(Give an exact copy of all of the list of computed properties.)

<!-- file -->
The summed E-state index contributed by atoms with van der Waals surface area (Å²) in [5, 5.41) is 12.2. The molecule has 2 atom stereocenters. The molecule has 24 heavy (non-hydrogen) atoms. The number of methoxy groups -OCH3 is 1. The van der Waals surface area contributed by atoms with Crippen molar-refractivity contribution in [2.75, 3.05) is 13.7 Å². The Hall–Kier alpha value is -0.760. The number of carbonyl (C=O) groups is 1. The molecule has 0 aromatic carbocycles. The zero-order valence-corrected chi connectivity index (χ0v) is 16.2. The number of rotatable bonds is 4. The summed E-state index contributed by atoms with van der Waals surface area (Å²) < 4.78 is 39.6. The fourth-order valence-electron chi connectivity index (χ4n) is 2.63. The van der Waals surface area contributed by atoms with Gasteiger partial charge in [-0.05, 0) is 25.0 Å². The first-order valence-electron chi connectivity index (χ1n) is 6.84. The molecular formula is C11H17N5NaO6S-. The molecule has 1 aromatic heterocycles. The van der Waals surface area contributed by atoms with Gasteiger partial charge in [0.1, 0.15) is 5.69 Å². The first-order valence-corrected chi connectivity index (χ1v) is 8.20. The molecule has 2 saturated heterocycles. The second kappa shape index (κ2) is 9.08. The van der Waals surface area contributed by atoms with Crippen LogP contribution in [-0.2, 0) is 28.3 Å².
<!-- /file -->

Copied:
The summed E-state index contributed by atoms with van der Waals surface area (Å²) in [5, 5.41) is 12.2. The molecule has 2 atom stereocenters. The molecule has 24 heavy (non-hydrogen) atoms. The number of methoxy groups -OCH3 is 1. The van der Waals surface area contributed by atoms with Crippen molar-refractivity contribution in [2.75, 3.05) is 13.7 Å². The Hall–Kier alpha value is -0.760. The number of carbonyl (C=O) groups is 1. The molecule has 0 aromatic carbocycles. The zero-order valence-corrected chi connectivity index (χ0v) is 16.2. The number of rotatable bonds is 4. The summed E-state index contributed by atoms with van der Waals surface area (Å²) < 4.78 is 39.6. The fourth-order valence-electron chi connectivity index (χ4n) is 2.63. The van der Waals surface area contributed by atoms with Gasteiger partial charge in [-0.05, 0) is 25.0 Å². The first-order valence-electron chi connectivity index (χ1n) is 6.84. The molecular formula is C11H17N5NaO6S-. The molecule has 1 aromatic heterocycles. The van der Waals surface area contributed by atoms with Gasteiger partial charge in [0.1, 0.15) is 5.69 Å². The first-order valence-corrected chi connectivity index (χ1v) is 8.20. The molecule has 2 saturated heterocycles. The second kappa shape index (κ2) is 9.08. The van der Waals surface area contributed by atoms with Crippen LogP contribution in [-0.2, 0) is 28.3 Å².